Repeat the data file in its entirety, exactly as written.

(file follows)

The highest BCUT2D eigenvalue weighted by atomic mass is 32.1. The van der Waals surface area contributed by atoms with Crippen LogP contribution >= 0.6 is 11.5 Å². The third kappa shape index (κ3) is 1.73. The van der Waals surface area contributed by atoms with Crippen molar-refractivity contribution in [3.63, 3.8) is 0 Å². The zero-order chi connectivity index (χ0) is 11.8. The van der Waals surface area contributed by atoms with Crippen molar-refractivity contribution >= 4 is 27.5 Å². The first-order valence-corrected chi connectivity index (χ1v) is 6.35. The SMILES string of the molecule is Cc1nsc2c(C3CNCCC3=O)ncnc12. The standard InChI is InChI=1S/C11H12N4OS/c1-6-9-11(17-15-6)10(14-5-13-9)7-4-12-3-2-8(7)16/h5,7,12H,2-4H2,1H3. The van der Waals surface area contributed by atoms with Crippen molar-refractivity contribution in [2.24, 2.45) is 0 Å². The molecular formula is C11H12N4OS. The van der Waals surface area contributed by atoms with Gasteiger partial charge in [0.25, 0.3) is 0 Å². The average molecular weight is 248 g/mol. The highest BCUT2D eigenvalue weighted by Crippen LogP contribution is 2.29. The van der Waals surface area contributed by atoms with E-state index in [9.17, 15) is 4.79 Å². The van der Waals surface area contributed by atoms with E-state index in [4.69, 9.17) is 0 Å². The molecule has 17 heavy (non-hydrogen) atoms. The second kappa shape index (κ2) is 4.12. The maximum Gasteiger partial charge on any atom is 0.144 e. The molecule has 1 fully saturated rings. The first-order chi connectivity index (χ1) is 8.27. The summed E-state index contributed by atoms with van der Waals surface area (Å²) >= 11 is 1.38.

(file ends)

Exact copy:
The highest BCUT2D eigenvalue weighted by atomic mass is 32.1. The van der Waals surface area contributed by atoms with Crippen LogP contribution >= 0.6 is 11.5 Å². The third kappa shape index (κ3) is 1.73. The van der Waals surface area contributed by atoms with Crippen molar-refractivity contribution in [3.63, 3.8) is 0 Å². The zero-order chi connectivity index (χ0) is 11.8. The van der Waals surface area contributed by atoms with Crippen molar-refractivity contribution >= 4 is 27.5 Å². The first-order valence-corrected chi connectivity index (χ1v) is 6.35. The SMILES string of the molecule is Cc1nsc2c(C3CNCCC3=O)ncnc12. The standard InChI is InChI=1S/C11H12N4OS/c1-6-9-11(17-15-6)10(14-5-13-9)7-4-12-3-2-8(7)16/h5,7,12H,2-4H2,1H3. The van der Waals surface area contributed by atoms with Crippen molar-refractivity contribution in [2.24, 2.45) is 0 Å². The molecular formula is C11H12N4OS. The van der Waals surface area contributed by atoms with Gasteiger partial charge in [0.25, 0.3) is 0 Å². The average molecular weight is 248 g/mol. The highest BCUT2D eigenvalue weighted by Crippen LogP contribution is 2.29. The van der Waals surface area contributed by atoms with E-state index in [9.17, 15) is 4.79 Å². The van der Waals surface area contributed by atoms with E-state index in [4.69, 9.17) is 0 Å². The molecule has 17 heavy (non-hydrogen) atoms. The second kappa shape index (κ2) is 4.12. The maximum Gasteiger partial charge on any atom is 0.144 e. The molecule has 1 fully saturated rings. The first-order chi connectivity index (χ1) is 8.27. The summed E-state index contributed by atoms with van der Waals surface area (Å²) >= 11 is 1.38.